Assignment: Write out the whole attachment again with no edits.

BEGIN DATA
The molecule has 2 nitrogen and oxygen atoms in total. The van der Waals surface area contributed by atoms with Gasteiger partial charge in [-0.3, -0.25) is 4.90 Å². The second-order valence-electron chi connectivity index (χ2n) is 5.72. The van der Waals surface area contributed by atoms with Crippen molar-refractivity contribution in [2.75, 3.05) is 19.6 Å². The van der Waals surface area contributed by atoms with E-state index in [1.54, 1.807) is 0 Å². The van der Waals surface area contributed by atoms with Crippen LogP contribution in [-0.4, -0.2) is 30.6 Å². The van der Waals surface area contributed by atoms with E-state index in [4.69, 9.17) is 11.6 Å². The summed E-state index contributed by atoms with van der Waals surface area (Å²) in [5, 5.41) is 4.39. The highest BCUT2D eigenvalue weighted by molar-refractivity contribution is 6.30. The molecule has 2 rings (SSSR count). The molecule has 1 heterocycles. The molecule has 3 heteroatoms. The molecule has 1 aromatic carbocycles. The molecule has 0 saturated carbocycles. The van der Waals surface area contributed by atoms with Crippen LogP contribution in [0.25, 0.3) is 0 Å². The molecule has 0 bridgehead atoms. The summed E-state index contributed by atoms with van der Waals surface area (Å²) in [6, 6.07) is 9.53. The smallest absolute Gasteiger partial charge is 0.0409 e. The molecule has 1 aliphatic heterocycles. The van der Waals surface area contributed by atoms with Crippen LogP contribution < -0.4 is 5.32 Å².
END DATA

The molecule has 2 nitrogen and oxygen atoms in total. The van der Waals surface area contributed by atoms with Gasteiger partial charge in [-0.3, -0.25) is 4.90 Å². The second-order valence-electron chi connectivity index (χ2n) is 5.72. The van der Waals surface area contributed by atoms with Crippen molar-refractivity contribution in [2.75, 3.05) is 19.6 Å². The van der Waals surface area contributed by atoms with E-state index in [1.54, 1.807) is 0 Å². The van der Waals surface area contributed by atoms with Crippen LogP contribution in [-0.4, -0.2) is 30.6 Å². The van der Waals surface area contributed by atoms with E-state index in [4.69, 9.17) is 11.6 Å². The summed E-state index contributed by atoms with van der Waals surface area (Å²) in [5, 5.41) is 4.39. The highest BCUT2D eigenvalue weighted by molar-refractivity contribution is 6.30. The molecule has 2 rings (SSSR count). The molecule has 1 heterocycles. The molecule has 3 heteroatoms. The molecule has 1 aromatic carbocycles. The molecule has 0 saturated carbocycles. The van der Waals surface area contributed by atoms with Crippen LogP contribution in [0.25, 0.3) is 0 Å². The molecule has 0 bridgehead atoms. The summed E-state index contributed by atoms with van der Waals surface area (Å²) in [6, 6.07) is 9.53. The smallest absolute Gasteiger partial charge is 0.0409 e. The molecule has 1 aliphatic heterocycles. The van der Waals surface area contributed by atoms with Crippen LogP contribution < -0.4 is 5.32 Å².